A modern, eco-friendly, viable agricultural and agro-touristic business is feasible.
The island of Paros is famous for its intensive tourist activity. It hasn’t always been this way and we assert that it can be more than this in the future.
From the Homeric ages even, Yria – one of the ancient names of Paros – was famous for its superb wine. Its nature was and is rich in native vegetation, characteristic sample of the biodiversity of the Aegean which is considered unique internationally. Its mild climate is suitable for a wide range of crops, that were present in the past and fed its people over many centuries.
Our contention is that this Paros is not only of the past, but can also have a future. A future where agricultural activity will be combined with viable touristic development, will focus on the protection and promotion of the island’s native treasures, will use mild farming practices with a clear emphasis on organic polyculture and will lead to purely organic local products which will re-create agricultural revenue and will enrich the island aesthetically and environmentally. We also maintain that, in this way, tourist interest in Paros will rise both in number and in quality, and that the tourist season – today limited to two months – will be lengthened.
“Kamarantho”, for us, is a proposal for a model of farming in Paros and, more broadly, the Aegean islands, but equally a living example of the farming practices and methods that should be used on the island and in this country. With our effort we want to demonstrate and prove that a modern, environmentally beneficial, viable agricultural and agro-touristic business is able to exist and be a positive contribution to the change of the established and yet destructive mentalities and practices of the past. The challenge is in front of us and we are working to meet it.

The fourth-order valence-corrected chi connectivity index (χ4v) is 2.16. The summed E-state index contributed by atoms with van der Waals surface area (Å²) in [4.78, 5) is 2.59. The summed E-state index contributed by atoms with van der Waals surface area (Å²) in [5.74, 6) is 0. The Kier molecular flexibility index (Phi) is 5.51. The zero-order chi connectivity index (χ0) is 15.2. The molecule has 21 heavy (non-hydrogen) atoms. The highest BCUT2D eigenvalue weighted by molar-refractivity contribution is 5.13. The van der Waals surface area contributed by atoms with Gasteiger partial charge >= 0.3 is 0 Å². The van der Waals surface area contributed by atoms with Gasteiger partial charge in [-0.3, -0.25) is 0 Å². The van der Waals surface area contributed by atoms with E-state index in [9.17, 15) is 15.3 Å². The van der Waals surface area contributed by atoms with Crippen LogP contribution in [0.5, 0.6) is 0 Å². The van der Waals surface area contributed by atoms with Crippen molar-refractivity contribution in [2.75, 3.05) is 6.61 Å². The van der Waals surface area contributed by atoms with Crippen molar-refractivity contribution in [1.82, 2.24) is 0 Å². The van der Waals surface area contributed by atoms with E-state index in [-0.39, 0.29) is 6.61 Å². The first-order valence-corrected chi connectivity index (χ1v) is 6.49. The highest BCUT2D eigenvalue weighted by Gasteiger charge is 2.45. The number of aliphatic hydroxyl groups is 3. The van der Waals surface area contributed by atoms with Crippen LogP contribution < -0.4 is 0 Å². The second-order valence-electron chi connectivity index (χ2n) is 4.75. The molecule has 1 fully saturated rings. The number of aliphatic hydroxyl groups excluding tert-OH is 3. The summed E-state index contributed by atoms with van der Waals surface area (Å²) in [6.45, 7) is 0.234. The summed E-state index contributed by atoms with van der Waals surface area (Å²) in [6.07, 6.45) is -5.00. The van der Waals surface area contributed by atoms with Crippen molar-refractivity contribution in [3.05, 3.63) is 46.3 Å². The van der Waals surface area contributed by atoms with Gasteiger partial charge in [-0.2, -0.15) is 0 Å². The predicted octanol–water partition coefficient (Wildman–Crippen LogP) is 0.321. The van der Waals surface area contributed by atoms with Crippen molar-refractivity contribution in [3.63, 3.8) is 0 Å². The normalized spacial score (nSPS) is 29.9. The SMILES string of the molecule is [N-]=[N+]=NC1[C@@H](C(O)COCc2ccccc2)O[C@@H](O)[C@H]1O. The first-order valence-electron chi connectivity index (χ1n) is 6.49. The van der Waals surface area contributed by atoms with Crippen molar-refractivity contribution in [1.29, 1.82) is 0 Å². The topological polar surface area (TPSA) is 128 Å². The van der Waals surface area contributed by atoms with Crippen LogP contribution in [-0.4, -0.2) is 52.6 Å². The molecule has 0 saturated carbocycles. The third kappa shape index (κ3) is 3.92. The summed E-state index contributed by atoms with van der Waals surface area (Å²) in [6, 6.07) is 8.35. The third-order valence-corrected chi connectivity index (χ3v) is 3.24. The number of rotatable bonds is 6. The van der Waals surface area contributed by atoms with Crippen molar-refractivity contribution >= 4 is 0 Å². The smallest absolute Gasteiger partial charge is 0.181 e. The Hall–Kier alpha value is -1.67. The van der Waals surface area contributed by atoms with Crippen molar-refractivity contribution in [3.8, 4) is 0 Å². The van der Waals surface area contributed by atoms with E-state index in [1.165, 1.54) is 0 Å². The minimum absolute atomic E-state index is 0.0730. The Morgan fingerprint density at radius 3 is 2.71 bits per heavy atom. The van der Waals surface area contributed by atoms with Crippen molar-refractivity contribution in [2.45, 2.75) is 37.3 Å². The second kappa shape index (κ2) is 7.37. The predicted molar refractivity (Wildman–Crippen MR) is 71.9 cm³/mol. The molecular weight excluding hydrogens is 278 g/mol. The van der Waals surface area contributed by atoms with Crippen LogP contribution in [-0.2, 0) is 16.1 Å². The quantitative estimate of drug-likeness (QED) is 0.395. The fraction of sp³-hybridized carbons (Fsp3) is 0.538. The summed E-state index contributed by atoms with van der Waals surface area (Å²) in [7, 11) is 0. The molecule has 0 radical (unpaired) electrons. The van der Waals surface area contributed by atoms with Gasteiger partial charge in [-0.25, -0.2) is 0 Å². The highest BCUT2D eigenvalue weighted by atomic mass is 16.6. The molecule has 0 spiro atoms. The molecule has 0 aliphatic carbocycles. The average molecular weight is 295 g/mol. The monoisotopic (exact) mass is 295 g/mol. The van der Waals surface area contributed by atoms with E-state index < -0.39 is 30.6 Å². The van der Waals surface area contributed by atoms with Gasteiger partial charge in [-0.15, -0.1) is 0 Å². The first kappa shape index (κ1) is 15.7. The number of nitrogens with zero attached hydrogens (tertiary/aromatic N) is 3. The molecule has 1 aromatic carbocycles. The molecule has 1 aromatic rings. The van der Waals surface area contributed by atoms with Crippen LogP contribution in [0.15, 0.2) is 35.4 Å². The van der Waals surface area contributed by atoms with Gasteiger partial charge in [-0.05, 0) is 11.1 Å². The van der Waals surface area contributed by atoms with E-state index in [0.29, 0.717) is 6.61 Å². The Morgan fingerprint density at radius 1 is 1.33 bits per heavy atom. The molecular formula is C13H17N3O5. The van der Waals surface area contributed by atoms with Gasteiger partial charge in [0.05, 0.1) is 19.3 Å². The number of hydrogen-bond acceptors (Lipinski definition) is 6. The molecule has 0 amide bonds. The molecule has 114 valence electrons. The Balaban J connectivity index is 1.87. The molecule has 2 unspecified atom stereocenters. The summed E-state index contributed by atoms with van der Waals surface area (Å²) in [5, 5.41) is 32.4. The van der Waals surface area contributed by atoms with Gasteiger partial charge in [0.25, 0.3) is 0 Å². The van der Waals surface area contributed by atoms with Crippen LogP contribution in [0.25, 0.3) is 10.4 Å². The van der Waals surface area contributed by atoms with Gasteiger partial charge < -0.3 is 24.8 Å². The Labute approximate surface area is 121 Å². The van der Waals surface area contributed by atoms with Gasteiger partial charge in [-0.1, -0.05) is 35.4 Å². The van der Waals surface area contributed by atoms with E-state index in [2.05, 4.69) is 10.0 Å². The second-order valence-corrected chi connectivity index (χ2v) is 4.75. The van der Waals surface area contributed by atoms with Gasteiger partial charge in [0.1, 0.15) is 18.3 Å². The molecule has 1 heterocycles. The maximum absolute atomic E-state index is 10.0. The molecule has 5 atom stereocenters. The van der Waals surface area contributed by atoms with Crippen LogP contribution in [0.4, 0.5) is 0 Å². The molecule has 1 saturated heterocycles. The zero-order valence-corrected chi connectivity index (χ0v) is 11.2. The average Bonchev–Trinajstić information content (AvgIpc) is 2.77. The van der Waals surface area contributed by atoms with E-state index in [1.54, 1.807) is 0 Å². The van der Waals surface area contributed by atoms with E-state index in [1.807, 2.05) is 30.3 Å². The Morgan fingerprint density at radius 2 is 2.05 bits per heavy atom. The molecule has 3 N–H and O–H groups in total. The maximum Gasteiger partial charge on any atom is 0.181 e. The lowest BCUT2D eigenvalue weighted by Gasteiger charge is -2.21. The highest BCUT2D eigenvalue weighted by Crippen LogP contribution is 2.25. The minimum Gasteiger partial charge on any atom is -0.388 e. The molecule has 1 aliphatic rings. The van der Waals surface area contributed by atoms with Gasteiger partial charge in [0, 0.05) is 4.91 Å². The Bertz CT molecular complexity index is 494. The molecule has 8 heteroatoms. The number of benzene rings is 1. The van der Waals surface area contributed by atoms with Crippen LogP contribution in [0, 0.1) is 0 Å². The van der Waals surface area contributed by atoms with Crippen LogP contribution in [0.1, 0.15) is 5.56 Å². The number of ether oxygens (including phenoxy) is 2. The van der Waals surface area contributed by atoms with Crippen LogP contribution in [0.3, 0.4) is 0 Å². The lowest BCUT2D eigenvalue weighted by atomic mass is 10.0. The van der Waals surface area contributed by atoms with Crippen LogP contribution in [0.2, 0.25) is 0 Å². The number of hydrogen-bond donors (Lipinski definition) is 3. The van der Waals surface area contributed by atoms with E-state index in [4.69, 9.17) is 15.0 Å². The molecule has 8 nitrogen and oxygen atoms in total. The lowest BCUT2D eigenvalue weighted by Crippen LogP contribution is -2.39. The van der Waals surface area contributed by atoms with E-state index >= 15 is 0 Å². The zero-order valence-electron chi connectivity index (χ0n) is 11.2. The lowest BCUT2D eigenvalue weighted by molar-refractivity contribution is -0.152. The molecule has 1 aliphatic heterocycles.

Farming & management practices we follow at Kamarantho:
In many parts of the farm we have preserved the pre-existing zones of native vegetation and we systematically try to maintain and develop the diversity of flora and fauna, to encourage the colonisation by beneficial insects, birds and reptiles and to preserve intact islets of earth with the native microfauna.
We compost the farm’s plant residue, along with plant residue and coffee grounds from neighbouring businesses, and small amounts of dung from free range animals. We produce compost with earthworms (eisenia fetida) as well as the thermophilic process.